Release 8.0 DP 14

Richard Gaskin ambassador at
Fri Feb 5 12:09:13 EST 2016

Peter Haworth wrote:
 > I saw that this release includes "better desktop theming" for desktop
 > apps, but should all my stacks be displayed with a grey background on
 > OSX?  I know I can override this but is that really the way native
 > apps look on OSX?  I'm having a hard time finding one that does.

You may be seeing controls that fill the content region of the window.

All OSes provide a default color and/or pattern for a window's content 
region (the portion below the drag/title bar), and on Windows and Linux 
LC did a good job of reading the current settings for the system and 
drawing its windows with that color/pattern.

On OS X, for reasons I never quite understood, LC windows were always 
drawn with a white content region, even as OS X itself used first a 
series of ever-more-faint seersucker stripes and in recent years 
returning to its NeXT roots with a set of grays (though thankfully much 
lighter than NeXT's cool-but-heavy-feeling gun metal gray).

With document windows this background color may not be evident, as 
controls may completely fill the content region.  In TextEdit, for 
example, the window is completely filled with an editable text field, 
whose background is white.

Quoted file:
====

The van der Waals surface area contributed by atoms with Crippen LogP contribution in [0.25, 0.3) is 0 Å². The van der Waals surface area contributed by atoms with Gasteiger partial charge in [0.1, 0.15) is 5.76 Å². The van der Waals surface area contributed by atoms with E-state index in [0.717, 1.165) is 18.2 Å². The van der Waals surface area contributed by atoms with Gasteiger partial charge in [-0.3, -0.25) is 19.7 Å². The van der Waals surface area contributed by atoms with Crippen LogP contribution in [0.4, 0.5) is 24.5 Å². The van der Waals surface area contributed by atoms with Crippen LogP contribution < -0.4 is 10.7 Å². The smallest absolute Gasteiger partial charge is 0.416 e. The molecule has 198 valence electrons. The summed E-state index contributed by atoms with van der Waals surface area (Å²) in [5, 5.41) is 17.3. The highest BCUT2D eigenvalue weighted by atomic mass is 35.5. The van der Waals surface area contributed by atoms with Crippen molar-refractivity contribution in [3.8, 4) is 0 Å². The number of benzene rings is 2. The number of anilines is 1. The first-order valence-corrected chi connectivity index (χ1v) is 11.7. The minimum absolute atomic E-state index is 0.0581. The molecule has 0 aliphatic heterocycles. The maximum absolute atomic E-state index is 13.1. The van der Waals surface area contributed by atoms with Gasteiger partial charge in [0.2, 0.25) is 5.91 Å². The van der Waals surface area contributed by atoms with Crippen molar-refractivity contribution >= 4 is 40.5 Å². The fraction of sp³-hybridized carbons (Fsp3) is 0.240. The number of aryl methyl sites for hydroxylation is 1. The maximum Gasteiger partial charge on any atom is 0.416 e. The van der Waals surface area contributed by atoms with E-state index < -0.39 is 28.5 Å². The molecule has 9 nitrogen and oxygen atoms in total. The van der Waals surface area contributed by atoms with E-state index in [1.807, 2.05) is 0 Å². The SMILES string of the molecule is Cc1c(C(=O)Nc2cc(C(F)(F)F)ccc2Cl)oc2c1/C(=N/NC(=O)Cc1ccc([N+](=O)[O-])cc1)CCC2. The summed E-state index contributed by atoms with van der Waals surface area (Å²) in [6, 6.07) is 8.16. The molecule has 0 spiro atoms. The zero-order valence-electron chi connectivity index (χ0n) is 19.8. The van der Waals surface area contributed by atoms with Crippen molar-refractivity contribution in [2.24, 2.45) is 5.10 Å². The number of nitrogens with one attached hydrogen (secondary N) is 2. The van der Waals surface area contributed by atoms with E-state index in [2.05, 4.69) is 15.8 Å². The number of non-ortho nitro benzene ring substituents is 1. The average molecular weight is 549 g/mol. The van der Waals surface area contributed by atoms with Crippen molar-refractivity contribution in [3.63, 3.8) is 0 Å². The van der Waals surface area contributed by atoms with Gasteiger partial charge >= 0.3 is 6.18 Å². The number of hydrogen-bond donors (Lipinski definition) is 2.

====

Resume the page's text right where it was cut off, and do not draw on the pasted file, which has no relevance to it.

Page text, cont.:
But if we look at palettes, dialogs, and other windows we see the 
default color - consider the examples on this page from Apple's OS X HIG:

In older versions of LC we had to manually determine the preferred OS 
background color, and add code to our apps that set the backgroundColor 
of the mainstack to match on OS X, and set that to empty on Windows and 
Linux so the OS-provided color would take effect.

This was even more problematic in earlier OS X versions since the 
pinstripes kept changing with each OS version, requiring us to take a 
screen shot and include an image of that which we could use to set the 
mainstack's backgroundPattern.

Looking ahead, we can expect the OS-suggested colors and/or patterns to 
change again in future versions, so even though it's a single color 
today we have no way to know for sure that it won't be a pattern or even 
just a different color in the future.

With LC 8,.0 dp14 and later this is now handled for us, where just 
leaving the stack's backgroundColor and backgroundPattern empty will 
allow it to inherit the OS-provided appearance for us automatically on 
OS X as it has for years on the other two platforms.

They took this further to also support the default OS font as well.

Together, these enhancements make it easier to deliver OS-savvy 
appearances to our users.

And as you noted, when you want a document window (or any other) to be 
another color, you can do that too.

  Richard Gaskin
  Fourth World Systems
  Software Design and Development for the Desktop, Mobile, and the Web
  Ambassador at      

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